1660 was the year of the Royal Society’s foundation. It was also the year in which Charles II granted a charter to the “Royal Adventurers into Africa”, an organisation who would trade in gold, wood, ivory, as well as slaves. The Royal Adventurers were often regarded as a ‘sister’ society to the Royal Society. Indeed, many institutions and companies at this time were investing in the profits of newly opened trade with America, Africa and Asia.
A complete list of the 30 persons named in the Charter shows 11 members already associated with the Society, many of whom would become Fellows in the following years. Similarly, the Royal African Company – which would replace the Adventurers in 1672 – featured many more who were, or would become, Fellows – including Sir Joseph Williamson FRS, who would become President of the Royal Society in 1677.
The Society’s first substantial endowment, of 1,300 pounds, was made in the Royal Africa and East India Companies, both of whom were involved in the slave trade. A number of Fellows of the Royal Society were involved in these organisations, including Paul Neile FRS, while Jeremy Sambrooke and Sir John Lawrence were Commissioners of the East India Company. Similarly, Bryan Edwards FRS (1743 – 1800), a plantation owner in the West Indies, spoke out against the movement to abolish the slave trade in Parliament in 1789.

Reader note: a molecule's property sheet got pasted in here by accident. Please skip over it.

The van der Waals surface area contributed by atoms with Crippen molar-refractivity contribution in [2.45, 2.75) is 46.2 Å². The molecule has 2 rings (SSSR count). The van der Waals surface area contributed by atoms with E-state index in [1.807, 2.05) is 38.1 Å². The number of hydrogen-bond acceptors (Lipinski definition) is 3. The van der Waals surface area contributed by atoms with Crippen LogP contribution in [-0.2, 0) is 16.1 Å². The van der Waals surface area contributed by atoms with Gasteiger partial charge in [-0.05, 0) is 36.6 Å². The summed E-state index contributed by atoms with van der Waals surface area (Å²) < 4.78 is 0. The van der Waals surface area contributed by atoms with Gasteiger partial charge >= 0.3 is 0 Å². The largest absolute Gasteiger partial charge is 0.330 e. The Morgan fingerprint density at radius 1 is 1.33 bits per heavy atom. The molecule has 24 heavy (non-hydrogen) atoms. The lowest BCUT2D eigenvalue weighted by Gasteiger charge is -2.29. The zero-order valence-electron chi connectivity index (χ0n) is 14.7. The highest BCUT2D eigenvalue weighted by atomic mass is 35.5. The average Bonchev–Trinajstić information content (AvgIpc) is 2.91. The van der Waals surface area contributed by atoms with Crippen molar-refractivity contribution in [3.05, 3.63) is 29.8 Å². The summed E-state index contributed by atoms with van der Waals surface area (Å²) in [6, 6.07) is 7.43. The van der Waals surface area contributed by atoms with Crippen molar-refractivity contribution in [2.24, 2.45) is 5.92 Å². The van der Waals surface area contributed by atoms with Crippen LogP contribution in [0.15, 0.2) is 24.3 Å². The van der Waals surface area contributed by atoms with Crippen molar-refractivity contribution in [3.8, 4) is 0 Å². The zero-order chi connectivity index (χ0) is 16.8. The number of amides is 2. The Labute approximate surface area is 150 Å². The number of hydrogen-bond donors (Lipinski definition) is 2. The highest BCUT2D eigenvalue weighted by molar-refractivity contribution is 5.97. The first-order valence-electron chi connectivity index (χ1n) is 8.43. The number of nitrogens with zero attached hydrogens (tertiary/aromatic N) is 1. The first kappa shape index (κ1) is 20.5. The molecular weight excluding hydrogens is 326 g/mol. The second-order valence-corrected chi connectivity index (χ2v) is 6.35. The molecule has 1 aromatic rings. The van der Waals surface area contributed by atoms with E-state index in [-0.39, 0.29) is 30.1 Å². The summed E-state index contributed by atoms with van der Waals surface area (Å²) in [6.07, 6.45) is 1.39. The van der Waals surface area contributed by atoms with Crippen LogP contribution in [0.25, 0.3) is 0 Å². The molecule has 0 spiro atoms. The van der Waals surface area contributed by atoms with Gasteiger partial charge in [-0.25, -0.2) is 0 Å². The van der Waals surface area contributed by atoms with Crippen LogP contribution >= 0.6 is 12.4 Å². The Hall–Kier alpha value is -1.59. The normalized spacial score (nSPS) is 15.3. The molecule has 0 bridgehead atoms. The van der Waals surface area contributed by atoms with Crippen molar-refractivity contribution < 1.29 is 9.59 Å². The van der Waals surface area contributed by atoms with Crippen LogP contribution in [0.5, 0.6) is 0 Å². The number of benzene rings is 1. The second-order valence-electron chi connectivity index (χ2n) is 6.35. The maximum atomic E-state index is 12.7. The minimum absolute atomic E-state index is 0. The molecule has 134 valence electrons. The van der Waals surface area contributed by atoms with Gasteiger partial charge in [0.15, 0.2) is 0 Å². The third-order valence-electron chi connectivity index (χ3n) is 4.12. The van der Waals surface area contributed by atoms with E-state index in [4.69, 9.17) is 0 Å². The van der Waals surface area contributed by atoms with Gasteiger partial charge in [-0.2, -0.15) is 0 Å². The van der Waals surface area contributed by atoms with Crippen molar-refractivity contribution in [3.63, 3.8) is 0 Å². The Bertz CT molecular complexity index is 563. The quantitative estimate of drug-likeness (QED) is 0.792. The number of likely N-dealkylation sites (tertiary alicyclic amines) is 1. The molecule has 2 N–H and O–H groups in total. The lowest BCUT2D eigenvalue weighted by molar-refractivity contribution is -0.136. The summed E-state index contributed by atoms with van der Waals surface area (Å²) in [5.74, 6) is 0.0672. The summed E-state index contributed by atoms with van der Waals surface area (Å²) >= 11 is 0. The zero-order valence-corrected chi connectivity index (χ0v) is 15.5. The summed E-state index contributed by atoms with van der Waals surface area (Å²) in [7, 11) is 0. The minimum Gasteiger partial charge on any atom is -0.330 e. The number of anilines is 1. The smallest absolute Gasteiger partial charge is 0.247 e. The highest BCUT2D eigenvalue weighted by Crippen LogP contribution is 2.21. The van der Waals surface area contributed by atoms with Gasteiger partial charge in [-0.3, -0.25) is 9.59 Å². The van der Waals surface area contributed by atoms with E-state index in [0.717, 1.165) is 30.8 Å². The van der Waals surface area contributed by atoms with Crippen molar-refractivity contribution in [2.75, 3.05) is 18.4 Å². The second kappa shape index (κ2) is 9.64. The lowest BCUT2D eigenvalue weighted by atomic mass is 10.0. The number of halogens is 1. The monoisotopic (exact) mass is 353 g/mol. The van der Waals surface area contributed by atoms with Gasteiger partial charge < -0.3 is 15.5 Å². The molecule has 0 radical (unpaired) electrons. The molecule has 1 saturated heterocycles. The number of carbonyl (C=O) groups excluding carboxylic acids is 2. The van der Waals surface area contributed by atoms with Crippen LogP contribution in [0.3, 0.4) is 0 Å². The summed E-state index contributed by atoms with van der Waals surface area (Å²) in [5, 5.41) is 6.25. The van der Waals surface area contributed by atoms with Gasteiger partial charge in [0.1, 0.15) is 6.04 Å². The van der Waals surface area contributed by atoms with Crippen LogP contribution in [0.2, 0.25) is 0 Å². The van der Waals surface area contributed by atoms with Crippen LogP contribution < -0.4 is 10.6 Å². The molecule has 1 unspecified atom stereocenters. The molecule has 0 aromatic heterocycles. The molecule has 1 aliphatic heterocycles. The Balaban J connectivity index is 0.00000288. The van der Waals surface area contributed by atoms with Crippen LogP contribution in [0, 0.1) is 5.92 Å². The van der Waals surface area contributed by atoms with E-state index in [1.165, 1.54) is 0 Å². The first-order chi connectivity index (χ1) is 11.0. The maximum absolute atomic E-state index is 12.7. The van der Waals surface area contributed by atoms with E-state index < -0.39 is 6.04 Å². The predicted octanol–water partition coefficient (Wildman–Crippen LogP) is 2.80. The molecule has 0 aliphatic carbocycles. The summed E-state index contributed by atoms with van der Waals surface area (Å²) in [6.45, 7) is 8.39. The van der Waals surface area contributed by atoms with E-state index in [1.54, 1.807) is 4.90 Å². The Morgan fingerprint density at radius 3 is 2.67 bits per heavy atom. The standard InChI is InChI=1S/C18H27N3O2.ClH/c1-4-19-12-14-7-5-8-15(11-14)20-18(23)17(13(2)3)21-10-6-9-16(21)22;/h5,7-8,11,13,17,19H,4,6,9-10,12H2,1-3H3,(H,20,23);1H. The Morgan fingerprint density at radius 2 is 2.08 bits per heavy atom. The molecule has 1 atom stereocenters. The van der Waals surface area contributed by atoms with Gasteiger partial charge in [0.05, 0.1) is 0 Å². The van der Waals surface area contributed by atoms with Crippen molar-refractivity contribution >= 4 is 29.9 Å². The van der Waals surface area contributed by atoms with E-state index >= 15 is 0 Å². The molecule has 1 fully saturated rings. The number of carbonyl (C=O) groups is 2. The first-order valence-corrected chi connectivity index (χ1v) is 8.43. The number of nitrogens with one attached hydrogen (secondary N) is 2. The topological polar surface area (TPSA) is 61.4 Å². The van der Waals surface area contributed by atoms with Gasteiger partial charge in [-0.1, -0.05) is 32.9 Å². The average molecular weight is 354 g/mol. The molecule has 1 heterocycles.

The emergence of international trade – for cotton, sugar, coffee, ivory and, of course, slaves – was closely linked with the interests of the Royal Society. As explorers and traders came into contact with new animal and plant species and with new populations, Fellows were curious to find out more and to collect representative samples. Sir Hans Sloane, who would become President of the Royal Society in 1727, spent fifteen months in Jamaica as personal physician to the Duke of Albemarle. During this time Sloane’s curiosity for the exotic and the unusual led to a collection of over 800 new plant species. He also collected a number of artefacts related to the slave trade, including a whip.
Sloane was a close observer of the slave trade, and provided a critical contemporary perspective on it. This account (his Natural History) records specific details of the slave trade:
“When a Guinea ship comes near Jamaica with blacks to sell, there is great care taken that the negroes should be shaved, trim’d, and their bodies and hair anointed all over with palm-oil, which adds a great beauty to them,”
The concern with race, skin colour, and the lifestyle of black people continued, as is shown in the following letter from the Society’s archives (letter no. 55, Classified Papers). This was a ‘Question and Answers’ item sent out to a Royal Adventurers trading post, a way of gathering information ‘from the ground’.